With the situation that has been forced upon us, we have become experienced  “homemakers.” We have been forced to prepare breakfast, lunch and dinner without rest. And we have even taken a liking to the kitchen, discovering that in some countries it was considered so obsolete that it is confined to a small corner of the house, impossible to cook in and organise the weekly menu for the whole family. What were architects thinking when they reduced the engine of a house to a couple of cabinets, plate racks and breakfast bar?

We have never before shared so many recipes … We have never before photographed our creations so proudly or shared our private spaces so widely. We used to spend most of our time outdoors, looking at the home from the outside, believing that away from the home was the only fun place to be. And just as everything appears to be returning to normality, a new wave occurs once again with increased numbers of deaths, infections, new variants and a return to the safety of the home.

A year later, we still have to focus our lives around our homes and it is becoming easier and less alien to us. I would even say that we now value much more the work that has been carried out in our homes in the past to make it a more friendly and comfortable place. And what seemed like just a game at first, a mandatory pastime that circumstances led us to, has become a reality. We all now appreciate our home more and value the work that has gone into making it into a liveable home.

How about your experience? 

With what motivation do we act at home?

As we have already explained previously, our latest book talks about the People who live in a home, the Care they require and provide and the Work involved in the correct management of our homes.

It is a book that was born as a result of the Conference on Wellbeing that was held in 2017 and that sought to delve into what are the sources of wellbeing for the person. Without a doubt, one of those sources and in turn, the main stage of our life is the home, since it is the place where the person is born and takes his first steps as a social being, marking his life forever.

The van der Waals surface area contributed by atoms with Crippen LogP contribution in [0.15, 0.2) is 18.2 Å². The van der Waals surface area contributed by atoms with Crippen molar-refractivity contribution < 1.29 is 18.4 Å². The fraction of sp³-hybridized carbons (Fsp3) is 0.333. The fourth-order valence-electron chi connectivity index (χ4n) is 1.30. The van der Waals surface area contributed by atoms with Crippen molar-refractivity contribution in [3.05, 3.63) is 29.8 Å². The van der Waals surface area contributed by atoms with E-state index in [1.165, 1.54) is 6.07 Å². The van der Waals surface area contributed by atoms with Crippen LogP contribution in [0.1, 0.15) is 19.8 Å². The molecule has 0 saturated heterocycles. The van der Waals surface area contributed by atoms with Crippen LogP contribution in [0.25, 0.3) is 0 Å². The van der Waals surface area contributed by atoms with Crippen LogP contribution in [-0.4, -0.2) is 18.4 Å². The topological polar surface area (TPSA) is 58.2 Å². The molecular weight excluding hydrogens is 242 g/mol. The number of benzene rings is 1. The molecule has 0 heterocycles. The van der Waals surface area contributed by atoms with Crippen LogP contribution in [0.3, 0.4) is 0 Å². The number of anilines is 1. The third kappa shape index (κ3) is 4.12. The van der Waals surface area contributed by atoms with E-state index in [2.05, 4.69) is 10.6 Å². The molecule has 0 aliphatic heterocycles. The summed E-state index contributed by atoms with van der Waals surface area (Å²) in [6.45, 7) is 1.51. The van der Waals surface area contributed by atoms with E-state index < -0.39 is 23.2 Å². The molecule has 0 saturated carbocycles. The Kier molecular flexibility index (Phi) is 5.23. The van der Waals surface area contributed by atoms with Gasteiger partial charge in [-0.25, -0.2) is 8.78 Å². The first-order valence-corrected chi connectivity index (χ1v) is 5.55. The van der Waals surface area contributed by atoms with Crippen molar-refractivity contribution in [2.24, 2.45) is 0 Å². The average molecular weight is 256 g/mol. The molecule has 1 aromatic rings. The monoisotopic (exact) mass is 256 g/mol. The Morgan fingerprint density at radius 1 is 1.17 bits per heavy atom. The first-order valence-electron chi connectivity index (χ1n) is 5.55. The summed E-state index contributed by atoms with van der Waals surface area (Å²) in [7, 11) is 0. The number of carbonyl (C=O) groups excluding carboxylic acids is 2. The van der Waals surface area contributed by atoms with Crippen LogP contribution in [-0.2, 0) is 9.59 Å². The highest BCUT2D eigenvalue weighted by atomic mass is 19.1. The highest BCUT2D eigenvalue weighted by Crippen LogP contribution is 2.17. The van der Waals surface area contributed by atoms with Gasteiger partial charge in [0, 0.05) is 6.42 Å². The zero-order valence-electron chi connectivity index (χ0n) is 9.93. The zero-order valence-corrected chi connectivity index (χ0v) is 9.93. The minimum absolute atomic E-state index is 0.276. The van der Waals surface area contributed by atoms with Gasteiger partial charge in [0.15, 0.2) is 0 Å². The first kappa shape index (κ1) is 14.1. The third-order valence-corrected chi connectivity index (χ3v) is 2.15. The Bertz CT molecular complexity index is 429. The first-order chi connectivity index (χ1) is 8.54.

According to Professor Argandoña, author of one of the chapters dealing with Work, the home is an institution with multiple purposes. The home is reproduction, food, learning, socialization, producer of goods and services, care of children, the sick and the elderly, provider of physical and ontological security. But also home is a hotel, restaurant, school, hospital, a place of entertainment, a school of virtues…

In other words, the home has many functions, although the main one would be “learning to live by assuming different tasks.” Household members, regardless of their age, must be willing to carry out different jobs while living together because the proper functioning of the “institution” will depend on that relationship that is established between them and on that common effort.

To understand work at home, you have to know the 3 types of results that derive from our actions and that are specified as extrinsic, intrinsic and transcendent. That is, what we hope to receive: the food on the plate each day; what we hope to achieve: learning to share, or learning to cook, or the satisfaction of a pleasant home; and what we hope to give: considering, taking into account the needs of others.

But it is important to understand that in the home there is no intention to compare because the home is not a market in which we continuously compare what we give and what we receive. In many cases, there is no direct reciprocity, nor possible forms of compensation. The only possible measure of this distribution is love.

Love is the most intense way to share. Love is, par excellence, the main virtue in the home” says Argandoña. Benevolent love is demonstrated when the person acts with a transcendent motivation, that is, when he only takes into account the needs of the other and seeks his good, not his own benefit. That is why Professor Argandoña says: “the home is a privileged place for the exercise of care. It is the temple of the civilization of care.”

How many times do we act like this in our homes?

Happy Homes: Happy Society? Going Forward!

If 2020 taught us to do and think things differently, then 2021 is giving us plenty of practice in this different doing and thinking. Behind every headline and statistic are individuals, families and homes that are living this reality of the pandemic.